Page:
When you sue somebody (or are sued) and win, you might be able to get the other side to pay for your attorney fees. Generally, this happens if you had a contract dispute that allowed for fee reimbursement. Sometimes the law allows reimbursement because of the type of lawsuit. Assuming you are allowed to be reimbursed, then a court can award you be paid your reasonable attorney fees.
It is unethical for an attorney to charge unreasonably. Indiana's rules on attorney conduct specifically say that a "lawyer shall not make an agreement for, charge, or collect an unreasonable fee". (Ind. Rules of Prof'l Conduct 1.5). There are many things to consider regarding whether a fee is reasonable, much of it is common sense.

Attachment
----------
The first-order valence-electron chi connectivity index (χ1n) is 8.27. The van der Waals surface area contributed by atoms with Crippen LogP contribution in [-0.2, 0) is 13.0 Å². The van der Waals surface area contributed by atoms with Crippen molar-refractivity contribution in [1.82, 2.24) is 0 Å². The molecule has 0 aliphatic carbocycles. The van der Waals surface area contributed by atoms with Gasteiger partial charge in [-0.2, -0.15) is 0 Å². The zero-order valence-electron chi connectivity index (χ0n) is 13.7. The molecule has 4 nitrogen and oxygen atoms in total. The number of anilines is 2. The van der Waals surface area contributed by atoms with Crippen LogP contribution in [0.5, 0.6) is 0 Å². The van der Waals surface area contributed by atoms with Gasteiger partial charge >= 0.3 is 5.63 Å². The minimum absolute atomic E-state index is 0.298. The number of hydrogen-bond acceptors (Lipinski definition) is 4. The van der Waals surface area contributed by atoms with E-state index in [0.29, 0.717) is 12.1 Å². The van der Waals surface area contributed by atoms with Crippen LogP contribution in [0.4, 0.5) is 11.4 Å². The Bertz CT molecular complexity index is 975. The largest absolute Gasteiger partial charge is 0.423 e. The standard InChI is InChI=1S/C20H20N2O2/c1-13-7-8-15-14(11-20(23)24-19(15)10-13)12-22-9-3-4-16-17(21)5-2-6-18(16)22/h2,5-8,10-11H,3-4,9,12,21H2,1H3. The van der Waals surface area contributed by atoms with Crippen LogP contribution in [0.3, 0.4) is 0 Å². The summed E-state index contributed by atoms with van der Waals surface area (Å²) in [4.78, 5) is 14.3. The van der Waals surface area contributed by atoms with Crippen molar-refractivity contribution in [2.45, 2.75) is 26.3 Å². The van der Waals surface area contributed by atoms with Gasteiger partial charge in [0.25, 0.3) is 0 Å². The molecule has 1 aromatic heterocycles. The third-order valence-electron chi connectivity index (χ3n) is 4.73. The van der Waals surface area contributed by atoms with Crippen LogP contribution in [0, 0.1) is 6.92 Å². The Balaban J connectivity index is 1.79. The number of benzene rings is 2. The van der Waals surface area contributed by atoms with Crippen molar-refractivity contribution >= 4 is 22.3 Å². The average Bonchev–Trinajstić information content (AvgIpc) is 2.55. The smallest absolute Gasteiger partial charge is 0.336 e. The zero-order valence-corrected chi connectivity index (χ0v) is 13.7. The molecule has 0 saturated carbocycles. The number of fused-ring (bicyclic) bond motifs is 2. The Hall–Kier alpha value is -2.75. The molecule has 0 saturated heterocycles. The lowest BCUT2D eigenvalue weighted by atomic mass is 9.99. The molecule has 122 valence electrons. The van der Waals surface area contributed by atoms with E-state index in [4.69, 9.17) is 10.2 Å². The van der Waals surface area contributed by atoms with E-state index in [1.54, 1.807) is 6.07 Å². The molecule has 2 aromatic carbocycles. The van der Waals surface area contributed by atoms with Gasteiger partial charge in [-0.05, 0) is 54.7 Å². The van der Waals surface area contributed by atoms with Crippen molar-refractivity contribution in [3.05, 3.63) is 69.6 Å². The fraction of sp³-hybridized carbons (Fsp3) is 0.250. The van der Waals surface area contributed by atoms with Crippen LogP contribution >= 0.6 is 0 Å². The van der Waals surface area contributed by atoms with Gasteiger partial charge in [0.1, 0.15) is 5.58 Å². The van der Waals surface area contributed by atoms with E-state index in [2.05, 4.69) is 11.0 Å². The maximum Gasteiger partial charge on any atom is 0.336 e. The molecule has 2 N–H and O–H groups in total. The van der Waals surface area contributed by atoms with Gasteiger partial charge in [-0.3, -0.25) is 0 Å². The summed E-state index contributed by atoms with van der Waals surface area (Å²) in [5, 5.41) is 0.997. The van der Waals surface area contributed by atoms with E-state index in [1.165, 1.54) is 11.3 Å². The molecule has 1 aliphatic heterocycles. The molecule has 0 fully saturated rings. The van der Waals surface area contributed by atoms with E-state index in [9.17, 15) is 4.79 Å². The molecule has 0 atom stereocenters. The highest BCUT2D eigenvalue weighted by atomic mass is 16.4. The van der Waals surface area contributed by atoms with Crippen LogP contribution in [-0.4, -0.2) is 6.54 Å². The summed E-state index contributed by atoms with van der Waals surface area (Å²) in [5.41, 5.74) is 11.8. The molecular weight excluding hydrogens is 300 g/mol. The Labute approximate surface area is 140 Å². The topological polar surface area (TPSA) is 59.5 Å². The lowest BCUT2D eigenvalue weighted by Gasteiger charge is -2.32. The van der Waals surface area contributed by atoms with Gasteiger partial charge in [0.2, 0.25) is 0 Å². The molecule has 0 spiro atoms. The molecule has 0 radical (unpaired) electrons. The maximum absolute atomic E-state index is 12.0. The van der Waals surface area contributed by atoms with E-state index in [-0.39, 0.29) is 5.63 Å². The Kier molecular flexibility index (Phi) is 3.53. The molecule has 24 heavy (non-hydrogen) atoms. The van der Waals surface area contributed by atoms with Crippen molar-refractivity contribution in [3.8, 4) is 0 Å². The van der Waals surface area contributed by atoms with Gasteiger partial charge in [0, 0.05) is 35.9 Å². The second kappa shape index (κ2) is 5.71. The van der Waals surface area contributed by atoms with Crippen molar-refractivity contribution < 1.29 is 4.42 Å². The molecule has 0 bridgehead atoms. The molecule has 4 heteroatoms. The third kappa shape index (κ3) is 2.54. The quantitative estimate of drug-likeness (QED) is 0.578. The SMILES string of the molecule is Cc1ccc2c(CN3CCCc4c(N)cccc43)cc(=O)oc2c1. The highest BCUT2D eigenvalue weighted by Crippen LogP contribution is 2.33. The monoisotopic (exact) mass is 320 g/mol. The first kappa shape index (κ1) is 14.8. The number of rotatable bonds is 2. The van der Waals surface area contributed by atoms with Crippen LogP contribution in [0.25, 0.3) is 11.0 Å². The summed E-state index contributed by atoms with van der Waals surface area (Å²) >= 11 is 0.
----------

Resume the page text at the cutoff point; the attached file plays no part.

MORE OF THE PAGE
In certain cases, an attorney can also charge for a paralegal's time. Generally, that is acceptable only if that paralegal "works under the direction of an attorney" and does work that "usually requires a sufficient knowledge of legal concepts and would be performed by the attorney in the absence of the paralegal." (Johnson v. Naugle, 557 N.E.2d 1339 (Ind. Ct. App. 1990)).
So, you can be reimbursed for your attorney fees if you have a right to do so (e.g. a contract) and the attorney's fees are reasonable. Discuss this with your attorney at the onset of the representation.